July 2019 Fishing Report for the World Famous Mosquito Lagoon
This winter I’ve been quacking about the weather to all my followers and today is, well, much of the same… EXCEPT I’m not complaining about my clothing malfunctions and football teams. A recent trip on February 9, 2019 with a couple of great fellas visiting from Kentucky on a business conference and to indulge in a few days of fishing. They arrived late in the morning on Friday and meeting them at the ramp just before noon was not what I considered the best opportunity to go fishing, however, the weather was stellar, and the fish were biting if you worked a little and stayed consistently casting. They used jerk baits and Rapala Subwalkers to raise the fish in shallow indentions in the flats with success. Nothing giant was caught, but plenty of action on their four-hour mid-day fishing adventure.
The next day proved to be more challenging for my anglers. With winds exceeding 30 knots and a slight drizzle, I still could not sway my anglers from giving it a try (after all they did come to Florida to fish). My plans proved futile to find the large fish I’d scouted earlier in the week as muddy waters, windy conditions seemed to combat our efforts. We started back towards the ramp and more sheltered areas when I spied a school of reds feeding into the wind. The wind was brushing the seagrass and combing shrimp toward the feeding redfish where you could watch the shrimp jumping as the gamefish devoured them. We waited in amusement for nearly twenty minutes before making a cast and hooking up. Jay’s fish was bright orange, and Mark’s cast didn’t fall within the zone.
With temperatures falling and wind soaring, we bounced home on three-foot choppy whitecaps to reward ourselves with coffee and doughnuts and some great conversation. I warned them both about bringing bad weather next time and sent them back to their conference in the rain.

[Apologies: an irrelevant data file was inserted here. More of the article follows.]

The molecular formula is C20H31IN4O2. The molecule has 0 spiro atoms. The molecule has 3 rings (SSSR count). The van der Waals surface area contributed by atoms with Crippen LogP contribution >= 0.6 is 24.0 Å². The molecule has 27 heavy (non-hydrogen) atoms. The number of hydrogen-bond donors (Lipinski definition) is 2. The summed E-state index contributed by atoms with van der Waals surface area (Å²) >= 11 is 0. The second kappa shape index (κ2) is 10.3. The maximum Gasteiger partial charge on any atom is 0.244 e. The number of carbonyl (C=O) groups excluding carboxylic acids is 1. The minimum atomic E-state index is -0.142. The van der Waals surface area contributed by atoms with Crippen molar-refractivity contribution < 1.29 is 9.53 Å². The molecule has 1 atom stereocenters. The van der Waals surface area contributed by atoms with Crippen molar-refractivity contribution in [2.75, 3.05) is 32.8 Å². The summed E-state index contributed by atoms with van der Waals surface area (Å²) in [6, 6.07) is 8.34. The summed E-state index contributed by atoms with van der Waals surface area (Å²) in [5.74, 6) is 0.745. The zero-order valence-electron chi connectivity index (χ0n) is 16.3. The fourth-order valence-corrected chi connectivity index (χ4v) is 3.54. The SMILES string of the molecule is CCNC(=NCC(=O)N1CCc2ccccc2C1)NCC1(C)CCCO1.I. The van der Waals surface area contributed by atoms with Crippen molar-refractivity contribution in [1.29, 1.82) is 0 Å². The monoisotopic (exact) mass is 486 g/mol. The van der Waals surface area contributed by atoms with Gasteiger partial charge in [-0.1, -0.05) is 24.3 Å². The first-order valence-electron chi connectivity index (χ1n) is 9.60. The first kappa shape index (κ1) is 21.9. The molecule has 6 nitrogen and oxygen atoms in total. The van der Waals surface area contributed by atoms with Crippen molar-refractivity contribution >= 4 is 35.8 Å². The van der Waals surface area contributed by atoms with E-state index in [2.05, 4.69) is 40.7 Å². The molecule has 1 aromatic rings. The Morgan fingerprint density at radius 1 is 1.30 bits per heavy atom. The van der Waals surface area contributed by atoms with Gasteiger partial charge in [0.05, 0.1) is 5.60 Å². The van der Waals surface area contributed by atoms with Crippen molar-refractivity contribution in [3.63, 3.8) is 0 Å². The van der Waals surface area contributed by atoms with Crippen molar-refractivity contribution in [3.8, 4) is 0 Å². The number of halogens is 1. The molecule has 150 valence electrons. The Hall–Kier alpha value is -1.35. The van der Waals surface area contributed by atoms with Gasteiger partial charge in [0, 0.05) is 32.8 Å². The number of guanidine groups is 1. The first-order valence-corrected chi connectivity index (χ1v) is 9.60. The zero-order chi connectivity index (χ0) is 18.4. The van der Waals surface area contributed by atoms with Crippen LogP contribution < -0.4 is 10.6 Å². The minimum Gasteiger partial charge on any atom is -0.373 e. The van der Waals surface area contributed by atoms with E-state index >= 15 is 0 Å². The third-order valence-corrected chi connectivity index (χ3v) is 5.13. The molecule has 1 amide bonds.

Normally, I would suggest a reschedule for many people when the weather turns, but these two insisted and endured when others would opt for a day indoors. I hope to see many of you out this winter when the weather is cooperative. It’s Mother Nature whom ultimately makes a choice, but if you’re prepared and willing, she often gives you a nugget and a surprise reward.
I Always like taking kids fishing with their parents. Today on the lagoon was no exception. My competitor and friend Captain Mark Wright had a multi-boat trip that we attend every year. Last year’s trip included many of the same people but with an addition of Ethan, a well behaved, good looking young lad that was wanting to show his friends what he could catch with his dad.
Ethan started with a nice 26 inch red only to be bested by his dad with a 28 incher that dad gleefully hoisted in the boat shortly afterward. What’s odd, the day before my anglers caught over 25 sea trout and this day the trout seemed illusive.
Cold Fronts and Cold Water Bring the Numbers of Fish Up
A quick cold front brought these anglers to some quality fishing for big trout and small redfish. Throw in a couple of small black drum and some smiles. I really enjoyed taking three young men from Upstate NY to one of my favorite winter fishing holes. Funny thing is… The fish were not there the next day as the temperatures rose into the 80° range.
Don’t be scared to go out on cold days in the winter, the bite can be incredible.
Redfish are the Target Fish
When the wind is up and the temperatures are mild, look to cut bait to produce the best bite. Ethan and his dad had a blast before the afternoon gale force winds hit and blew us off the water.
Dad and I switched to fishing artificials for a short time and managed to hook and lose a couple of oversized trout before leaving and heading home. The ride back was rough and wild, but Ethan thought is was like a ride at Universal Studios and didn’t seem to mind. Dad and I on the other hand…
Berkley Gulp! Shrimp
When all else fails to produce a fish bite, I often pull out the Gulps. My favorite colors are New penny and pearl white, but don’t put too much thought into colors. A proper presentation and a hungry fish will most often get the bite.